Go Karma Schizophrenia

Today, I tried to busy myself with doing some programming exercise in go. Not the board game, the language. Here are some idle thoughts on programming languages.

I had forgotten how good I can be at procrastination. I drank about a dozen cups of tea (soar throat), checked Twitter and mail... it was terrible.

If you studied programming languages, there are many things that seem off about golang. I could even understand if the lack of generics had been justifed as: "we value type inference and structural subtyping higher than having generics." but no, they are on the record as "we never needed them". ok... Opinions on programming language design are a dime a dozen.

I do not aspire to exercise my golang skills because it is a "great programming language", or the appeal to simplicity. Following a change of role at work, I simply expect to be dealing with a lot of go code in my job. That, and "modern C++". It's as simple as that. And sure enough, you can get used to anything.

When I was a grad student working on a certain programming language, I remember how convinced we were that we'd be changing the world. And indeed we have, but then a whole bunch of others have, too. Golang did not exist back then, and neither did "modern C++". I did have some experience in C++ programming, from peeking at programming courses for math students during uni (absolutely nothing related to actual C++ in my informatics curriculum, though there was a lecture on object-oriented programming) and my two internships. And also learned some C from a friend, one seminar and then many hours of toying around. This changed with my job of course, but the point is I perceived this dichotomy betwen programming as taught and research in academia and programming as done in industry or applied research contexts "with an industrial flavor". As grad students working on a language, we were convinced we have the best language, and determined to make it bestest, but I had seen "the other side".

I continued to dabble in C++ in those times, because I was sure I'd need it someday, it's the reality that cannot be ignored when studying programming languages. I described this as "professional schizophrenia": you split yourself into the part of you that accepts the "industry" programming languages, and the part that supports progress based on research which mostly gets ignored. I was then quite surprised when C# 2.0 got generics and Java 1.5 quickly followed suit. It looks like pattern matching makes it into the mainstream, too.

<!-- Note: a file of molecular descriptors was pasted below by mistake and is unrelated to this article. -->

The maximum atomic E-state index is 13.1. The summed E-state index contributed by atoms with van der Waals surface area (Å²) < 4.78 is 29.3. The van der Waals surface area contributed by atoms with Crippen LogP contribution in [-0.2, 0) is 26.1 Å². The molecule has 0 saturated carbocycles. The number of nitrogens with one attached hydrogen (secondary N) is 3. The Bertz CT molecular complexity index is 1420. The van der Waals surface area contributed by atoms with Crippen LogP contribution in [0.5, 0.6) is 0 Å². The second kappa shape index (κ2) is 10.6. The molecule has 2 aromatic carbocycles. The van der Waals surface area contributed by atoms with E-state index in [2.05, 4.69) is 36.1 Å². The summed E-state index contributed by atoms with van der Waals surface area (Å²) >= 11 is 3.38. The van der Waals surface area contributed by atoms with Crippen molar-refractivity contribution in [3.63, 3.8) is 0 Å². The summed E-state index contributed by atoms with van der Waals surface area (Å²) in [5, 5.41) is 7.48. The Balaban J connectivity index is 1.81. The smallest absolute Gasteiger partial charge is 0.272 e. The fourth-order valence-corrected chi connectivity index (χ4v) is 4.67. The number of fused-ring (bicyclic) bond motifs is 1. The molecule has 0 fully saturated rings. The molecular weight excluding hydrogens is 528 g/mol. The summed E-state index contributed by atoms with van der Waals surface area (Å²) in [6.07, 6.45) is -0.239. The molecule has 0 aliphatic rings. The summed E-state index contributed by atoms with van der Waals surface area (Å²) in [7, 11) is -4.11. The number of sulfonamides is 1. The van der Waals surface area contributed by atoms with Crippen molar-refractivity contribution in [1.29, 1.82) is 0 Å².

Another way to view this discrepancy is pragmatism: you use what's there, things are the way they are due to path dependence, economic pressure or some other reason that was of concern to somebody. Languages are tools, no need for judgment, just move towards the objective. This is my modus operandi, but it feels good to know that a domain-specific language that is using elements of an advanced type system is sometimes the thing that moves you towards that objective. Still, I am surprised how much one can be stuck in "my programming language is my identity", at myself in hindsight but also all the fan discussion.

Today, after procrastination, I think there might also be some karma. While I had not been too vocal, I'm sure in a weak moment, I must have said something like "golang is not a good language" aloud. I remember looking at source code that I considered to be looking like line noise (the inline & turned me off), surely I must have expressed my disaffection a few times. After a whole day of pain-avoidance behavior – the other name for procrastination – I realize now that maybe this is what has been hunting me. I have been paying for my remarks, dearly. Wake up, Burak, it's time to do your exercise and show how much of a pragmatic you really are.

On the bright side, after all this suffering, I am hoping to be born again as a happy gopher tomorrow.

No comments: